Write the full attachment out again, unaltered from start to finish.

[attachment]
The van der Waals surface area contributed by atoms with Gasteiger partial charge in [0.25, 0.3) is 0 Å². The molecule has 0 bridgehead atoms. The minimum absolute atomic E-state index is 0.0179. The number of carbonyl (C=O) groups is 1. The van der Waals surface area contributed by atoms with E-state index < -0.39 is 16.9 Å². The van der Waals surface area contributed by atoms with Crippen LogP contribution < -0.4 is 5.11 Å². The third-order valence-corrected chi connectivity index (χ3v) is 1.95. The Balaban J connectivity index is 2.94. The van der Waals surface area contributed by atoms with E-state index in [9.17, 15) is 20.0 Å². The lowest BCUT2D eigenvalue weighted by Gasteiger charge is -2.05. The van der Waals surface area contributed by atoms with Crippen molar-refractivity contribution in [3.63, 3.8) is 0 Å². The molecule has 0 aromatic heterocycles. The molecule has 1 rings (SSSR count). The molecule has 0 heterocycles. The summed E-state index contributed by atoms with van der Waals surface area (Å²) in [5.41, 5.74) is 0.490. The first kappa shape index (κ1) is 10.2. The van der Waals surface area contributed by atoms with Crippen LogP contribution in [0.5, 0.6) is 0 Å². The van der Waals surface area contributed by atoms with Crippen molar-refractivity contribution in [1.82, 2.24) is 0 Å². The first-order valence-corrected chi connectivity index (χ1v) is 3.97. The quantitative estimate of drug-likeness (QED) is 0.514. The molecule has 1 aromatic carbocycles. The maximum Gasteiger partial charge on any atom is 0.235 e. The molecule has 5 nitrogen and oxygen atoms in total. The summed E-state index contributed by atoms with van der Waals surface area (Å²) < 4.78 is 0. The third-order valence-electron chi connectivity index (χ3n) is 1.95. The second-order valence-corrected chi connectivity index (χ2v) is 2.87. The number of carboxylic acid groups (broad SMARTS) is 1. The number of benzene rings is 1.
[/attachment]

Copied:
The van der Waals surface area contributed by atoms with Gasteiger partial charge in [0.25, 0.3) is 0 Å². The molecule has 0 bridgehead atoms. The minimum absolute atomic E-state index is 0.0179. The number of carbonyl (C=O) groups is 1. The van der Waals surface area contributed by atoms with E-state index < -0.39 is 16.9 Å². The van der Waals surface area contributed by atoms with Crippen LogP contribution < -0.4 is 5.11 Å². The third-order valence-corrected chi connectivity index (χ3v) is 1.95. The Balaban J connectivity index is 2.94. The van der Waals surface area contributed by atoms with E-state index in [9.17, 15) is 20.0 Å². The lowest BCUT2D eigenvalue weighted by Gasteiger charge is -2.05. The van der Waals surface area contributed by atoms with Crippen molar-refractivity contribution in [3.63, 3.8) is 0 Å². The molecule has 0 aromatic heterocycles. The molecule has 1 rings (SSSR count). The molecule has 0 heterocycles. The summed E-state index contributed by atoms with van der Waals surface area (Å²) in [5.41, 5.74) is 0.490. The first kappa shape index (κ1) is 10.2. The van der Waals surface area contributed by atoms with Crippen LogP contribution in [0.5, 0.6) is 0 Å². The van der Waals surface area contributed by atoms with Crippen molar-refractivity contribution in [1.82, 2.24) is 0 Å². The first-order valence-corrected chi connectivity index (χ1v) is 3.97. The quantitative estimate of drug-likeness (QED) is 0.514. The molecule has 1 aromatic carbocycles. The maximum Gasteiger partial charge on any atom is 0.235 e. The molecule has 5 nitrogen and oxygen atoms in total. The summed E-state index contributed by atoms with van der Waals surface area (Å²) < 4.78 is 0. The third-order valence-electron chi connectivity index (χ3n) is 1.95. The second-order valence-corrected chi connectivity index (χ2v) is 2.87. The number of carboxylic acid groups (broad SMARTS) is 1. The number of benzene rings is 1.